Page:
AbstractID: 2503 Title: Computed Radiography Dose Data Mining and Surveillance... an ongoing Quality Assurance Improvement Process

AbstractID: 2503 Title: Computed Radiography Dose Data Mining and Surveillance as
an ongoing Quality Assurance Improvement Process
Purpose: The purpose of this ongoing quality assurance (QA) project is to use our
Picture Archiving and Computing System (PACS) as a data mining tool to surveil the
computed radiography (CR) sensitivity number (S-number). The S-number provides a
good approximation of the average absorbed dose to the imaging plate and can be used as
a general indicator of proper CR exposure technique and radiation dose.
Method and Materials: Multiple CR systems acquire radiographic exams which are
stored on PACS. A data mining program extracts the S-number information of the CR
exams on a monthly basis. The S-number is approximately defined as S = 200/exposure
(mR). A log transform is applied to the S-number data to normalize the skewed
distribution of the S-number histogram. Data falling outside two SD are discarded to
exclude extreme outliers. This data is compared with the previous month’s data and
initial baseline data to observe if trends are increasing or decreasing with respect to the
departmental S-number goals (bone, spine and extremity exams=200, chest exams and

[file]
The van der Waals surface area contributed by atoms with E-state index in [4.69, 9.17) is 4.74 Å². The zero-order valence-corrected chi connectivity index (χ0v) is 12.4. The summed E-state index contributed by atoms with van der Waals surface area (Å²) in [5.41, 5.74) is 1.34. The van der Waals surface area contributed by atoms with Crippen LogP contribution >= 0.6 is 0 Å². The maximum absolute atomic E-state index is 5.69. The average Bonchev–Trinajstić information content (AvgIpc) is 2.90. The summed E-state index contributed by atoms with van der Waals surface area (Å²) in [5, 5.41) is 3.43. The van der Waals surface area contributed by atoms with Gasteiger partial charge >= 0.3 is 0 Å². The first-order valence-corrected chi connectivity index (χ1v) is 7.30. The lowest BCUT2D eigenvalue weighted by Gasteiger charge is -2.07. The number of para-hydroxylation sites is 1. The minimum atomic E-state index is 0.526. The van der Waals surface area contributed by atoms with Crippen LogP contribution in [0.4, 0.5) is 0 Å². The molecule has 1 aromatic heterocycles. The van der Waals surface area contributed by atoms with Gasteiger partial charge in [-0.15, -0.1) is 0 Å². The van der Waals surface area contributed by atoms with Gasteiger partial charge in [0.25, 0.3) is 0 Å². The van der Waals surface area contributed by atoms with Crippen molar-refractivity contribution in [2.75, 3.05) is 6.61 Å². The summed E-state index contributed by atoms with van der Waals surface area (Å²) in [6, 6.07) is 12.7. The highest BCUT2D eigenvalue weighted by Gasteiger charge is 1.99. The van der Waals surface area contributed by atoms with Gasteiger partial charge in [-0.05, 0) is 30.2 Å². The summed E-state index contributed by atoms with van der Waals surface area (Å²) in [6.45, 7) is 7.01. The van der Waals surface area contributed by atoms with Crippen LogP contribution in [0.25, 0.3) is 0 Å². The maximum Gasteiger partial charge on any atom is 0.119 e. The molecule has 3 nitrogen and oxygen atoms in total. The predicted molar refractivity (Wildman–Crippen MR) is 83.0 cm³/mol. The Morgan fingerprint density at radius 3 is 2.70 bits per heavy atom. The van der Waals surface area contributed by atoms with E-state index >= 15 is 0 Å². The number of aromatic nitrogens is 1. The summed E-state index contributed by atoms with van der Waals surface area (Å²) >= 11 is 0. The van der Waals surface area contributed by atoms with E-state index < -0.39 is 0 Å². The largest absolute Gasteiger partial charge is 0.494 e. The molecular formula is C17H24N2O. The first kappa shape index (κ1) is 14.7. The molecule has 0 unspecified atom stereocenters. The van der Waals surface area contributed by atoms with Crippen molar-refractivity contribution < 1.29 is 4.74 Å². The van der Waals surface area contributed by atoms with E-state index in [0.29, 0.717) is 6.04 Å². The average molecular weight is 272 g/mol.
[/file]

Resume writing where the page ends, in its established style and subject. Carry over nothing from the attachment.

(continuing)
general imaging including abdomen=300; all with ±15% range). The results are presented
at monthly QA meetings with radiologists, technologist supervisors, physicists and
administrators in attendance. S-number trends are then used by the technologists to
modify radiographic technique charts to reach the S-number target range. The entire
cycle is repeated monthly as an ongoing QA improvement project.
Results: The mean S-numbers for main, trauma and portable radiology exams have
increased by 69%, 67% and 46% over the past year respectively, corresponding to an
approximate reduction in dose of 32%-41%. As a result of this process, we have adjusted
our phototiming systems to reflect the S-number goals for specific anatomy.
Conclusion: This cyclical QA process demonstrates that PACS data can be mined
usefully to reduce radiation dose and inter-exam dose variance.